Aside from the noise, life in camp was pretty normal. 

We ate the usual decadent breakfast on Friday morning:
and I walked the dogs around
(they did get it sorted out, eventually)

While Patty worked on the underside of her parents' rig,

When a tire blew, it took out parts of the plumbing.  Dang.
we wandered around camp and talked to our friends, including Karen from Wren Loop, who brought the famous Cartman for his first endurance experience.  They did the 15-mile trail ride, and I'm eager to hear how the big guy did!

Karen wanted to know how to teach the "look away" trick that Fiddle does, because Cartman is pretty food-motivated...

so I showed her! 

"Cartman wanna cookie?"

"Get your nose too close to my hand, and I bonk you."

"Even shifting his eyes away from the cookie is a good first step.  Good boy!"

"NOW you can have the cookie!"
 He's a quick learner, and a nice boy!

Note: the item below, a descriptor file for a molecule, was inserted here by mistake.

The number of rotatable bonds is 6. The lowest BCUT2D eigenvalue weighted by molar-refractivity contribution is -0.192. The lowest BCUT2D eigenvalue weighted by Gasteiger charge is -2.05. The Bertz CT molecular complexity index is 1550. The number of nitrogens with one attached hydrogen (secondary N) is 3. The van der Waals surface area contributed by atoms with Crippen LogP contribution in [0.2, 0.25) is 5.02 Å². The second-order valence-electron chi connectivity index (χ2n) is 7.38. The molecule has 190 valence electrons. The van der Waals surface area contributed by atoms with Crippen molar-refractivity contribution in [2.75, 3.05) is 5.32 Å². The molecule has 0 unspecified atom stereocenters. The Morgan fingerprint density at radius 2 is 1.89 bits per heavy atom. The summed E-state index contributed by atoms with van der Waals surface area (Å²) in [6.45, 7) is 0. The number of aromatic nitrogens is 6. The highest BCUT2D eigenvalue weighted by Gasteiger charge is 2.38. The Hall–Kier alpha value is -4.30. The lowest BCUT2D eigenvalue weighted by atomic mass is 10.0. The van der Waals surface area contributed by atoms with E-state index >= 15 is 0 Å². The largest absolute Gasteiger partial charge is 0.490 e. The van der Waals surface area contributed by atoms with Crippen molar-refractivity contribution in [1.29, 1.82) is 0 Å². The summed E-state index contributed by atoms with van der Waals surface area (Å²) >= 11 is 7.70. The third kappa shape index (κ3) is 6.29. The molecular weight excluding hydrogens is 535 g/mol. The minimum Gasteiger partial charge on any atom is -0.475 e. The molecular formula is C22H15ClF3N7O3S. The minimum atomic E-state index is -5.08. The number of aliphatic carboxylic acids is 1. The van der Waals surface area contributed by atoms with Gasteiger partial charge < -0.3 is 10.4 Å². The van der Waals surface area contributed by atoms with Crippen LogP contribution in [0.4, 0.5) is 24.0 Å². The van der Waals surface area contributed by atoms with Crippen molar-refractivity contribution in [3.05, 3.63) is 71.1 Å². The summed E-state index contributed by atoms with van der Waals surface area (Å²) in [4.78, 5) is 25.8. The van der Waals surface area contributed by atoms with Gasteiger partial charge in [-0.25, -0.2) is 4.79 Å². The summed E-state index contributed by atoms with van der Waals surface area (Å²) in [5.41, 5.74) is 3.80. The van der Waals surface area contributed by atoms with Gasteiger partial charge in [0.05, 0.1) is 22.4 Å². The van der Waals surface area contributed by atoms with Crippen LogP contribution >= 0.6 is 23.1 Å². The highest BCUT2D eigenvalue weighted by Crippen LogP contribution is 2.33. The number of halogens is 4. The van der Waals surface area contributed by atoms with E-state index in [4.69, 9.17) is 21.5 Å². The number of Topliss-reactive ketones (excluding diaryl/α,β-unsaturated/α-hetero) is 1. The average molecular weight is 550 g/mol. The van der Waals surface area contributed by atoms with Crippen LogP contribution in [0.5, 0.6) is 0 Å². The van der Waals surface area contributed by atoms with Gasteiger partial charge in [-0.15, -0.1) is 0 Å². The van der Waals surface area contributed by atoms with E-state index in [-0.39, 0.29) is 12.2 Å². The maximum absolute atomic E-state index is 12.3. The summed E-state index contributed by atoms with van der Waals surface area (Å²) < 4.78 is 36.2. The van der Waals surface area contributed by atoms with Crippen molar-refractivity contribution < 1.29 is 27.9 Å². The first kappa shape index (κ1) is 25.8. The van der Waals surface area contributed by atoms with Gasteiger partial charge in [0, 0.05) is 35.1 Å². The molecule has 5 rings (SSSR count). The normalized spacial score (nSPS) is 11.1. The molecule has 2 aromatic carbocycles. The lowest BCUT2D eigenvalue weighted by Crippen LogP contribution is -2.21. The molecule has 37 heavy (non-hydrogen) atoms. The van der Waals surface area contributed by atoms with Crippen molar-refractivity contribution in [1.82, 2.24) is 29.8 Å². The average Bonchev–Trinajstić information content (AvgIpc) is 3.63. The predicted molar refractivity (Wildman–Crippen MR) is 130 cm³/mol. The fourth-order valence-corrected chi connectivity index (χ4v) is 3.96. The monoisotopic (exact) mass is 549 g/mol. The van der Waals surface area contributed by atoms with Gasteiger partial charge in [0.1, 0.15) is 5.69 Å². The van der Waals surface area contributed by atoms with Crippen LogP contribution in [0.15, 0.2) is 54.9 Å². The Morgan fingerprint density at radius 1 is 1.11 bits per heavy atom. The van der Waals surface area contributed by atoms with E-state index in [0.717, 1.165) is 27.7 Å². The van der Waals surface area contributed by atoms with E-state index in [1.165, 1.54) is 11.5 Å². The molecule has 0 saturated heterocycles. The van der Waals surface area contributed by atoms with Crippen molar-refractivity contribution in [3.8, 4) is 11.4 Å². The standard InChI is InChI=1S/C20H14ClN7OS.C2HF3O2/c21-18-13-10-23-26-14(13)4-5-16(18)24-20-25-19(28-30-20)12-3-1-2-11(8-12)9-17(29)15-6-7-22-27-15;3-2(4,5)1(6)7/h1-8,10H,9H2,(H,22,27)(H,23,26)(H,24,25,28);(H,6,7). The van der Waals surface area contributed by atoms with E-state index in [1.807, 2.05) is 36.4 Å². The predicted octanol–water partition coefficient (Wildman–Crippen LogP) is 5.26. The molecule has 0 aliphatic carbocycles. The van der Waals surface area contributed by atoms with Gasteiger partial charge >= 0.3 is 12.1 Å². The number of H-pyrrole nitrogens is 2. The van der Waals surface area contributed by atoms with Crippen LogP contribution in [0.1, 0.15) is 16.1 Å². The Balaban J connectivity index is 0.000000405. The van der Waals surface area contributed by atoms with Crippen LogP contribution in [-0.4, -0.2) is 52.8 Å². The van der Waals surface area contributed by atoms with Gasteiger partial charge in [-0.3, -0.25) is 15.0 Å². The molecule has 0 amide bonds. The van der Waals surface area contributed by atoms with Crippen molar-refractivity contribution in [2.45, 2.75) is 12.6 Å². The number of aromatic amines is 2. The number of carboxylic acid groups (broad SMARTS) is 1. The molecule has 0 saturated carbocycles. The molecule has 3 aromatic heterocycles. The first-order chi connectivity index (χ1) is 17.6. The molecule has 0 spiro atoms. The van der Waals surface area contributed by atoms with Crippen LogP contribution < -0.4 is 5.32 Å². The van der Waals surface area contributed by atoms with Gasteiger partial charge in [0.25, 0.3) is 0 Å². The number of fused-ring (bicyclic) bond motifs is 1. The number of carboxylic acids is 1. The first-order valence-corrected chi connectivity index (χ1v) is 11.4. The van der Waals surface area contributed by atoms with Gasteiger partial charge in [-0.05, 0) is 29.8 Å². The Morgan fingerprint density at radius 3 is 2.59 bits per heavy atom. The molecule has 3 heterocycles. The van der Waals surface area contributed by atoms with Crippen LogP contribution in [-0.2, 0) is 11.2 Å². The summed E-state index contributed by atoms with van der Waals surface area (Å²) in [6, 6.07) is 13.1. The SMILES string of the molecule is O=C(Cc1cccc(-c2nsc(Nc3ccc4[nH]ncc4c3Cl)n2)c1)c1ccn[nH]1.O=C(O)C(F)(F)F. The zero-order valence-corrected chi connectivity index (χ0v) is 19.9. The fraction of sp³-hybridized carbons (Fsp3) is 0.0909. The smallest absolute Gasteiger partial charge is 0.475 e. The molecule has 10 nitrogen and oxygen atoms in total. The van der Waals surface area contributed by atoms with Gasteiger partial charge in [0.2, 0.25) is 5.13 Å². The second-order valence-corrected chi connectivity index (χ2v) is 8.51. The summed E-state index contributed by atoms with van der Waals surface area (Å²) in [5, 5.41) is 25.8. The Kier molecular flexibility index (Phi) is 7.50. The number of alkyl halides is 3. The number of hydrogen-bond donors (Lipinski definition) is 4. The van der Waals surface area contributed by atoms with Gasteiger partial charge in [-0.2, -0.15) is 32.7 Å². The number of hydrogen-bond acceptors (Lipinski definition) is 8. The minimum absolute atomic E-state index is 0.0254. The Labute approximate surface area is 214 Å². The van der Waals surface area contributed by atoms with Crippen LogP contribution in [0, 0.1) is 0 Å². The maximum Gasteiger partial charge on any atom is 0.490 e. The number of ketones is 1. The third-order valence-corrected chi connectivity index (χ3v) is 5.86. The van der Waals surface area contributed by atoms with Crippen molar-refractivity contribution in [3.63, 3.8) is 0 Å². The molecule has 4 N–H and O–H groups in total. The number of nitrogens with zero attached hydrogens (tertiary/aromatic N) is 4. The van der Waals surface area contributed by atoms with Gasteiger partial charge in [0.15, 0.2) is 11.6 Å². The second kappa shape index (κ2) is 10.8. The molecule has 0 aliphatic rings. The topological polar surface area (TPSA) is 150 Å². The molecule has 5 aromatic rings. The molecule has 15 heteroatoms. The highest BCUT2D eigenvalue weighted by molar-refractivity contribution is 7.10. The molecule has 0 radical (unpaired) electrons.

Pretty leaves, dry trails.  Cue the ominous music.
 After all that socializing, it was time to hit the trails for a little shakedown.  Just an hour out and an hour back to loosen up some stiff muscles and take a look at the trail.  
 See how nice and dry the trails are in these pictures from Friday?  Yeah.  Well, that didn't stick around.

 Here's a photo from the first loop on Saturday morning:
Welcome to the Swamp.
 We had a light mist as we left camp, but nobody predicted the monsoon of water that dumped on the trails (and the riders) all morning.
 Some of the trail was gravelly-dirt:
gravelly dirt + rain = mud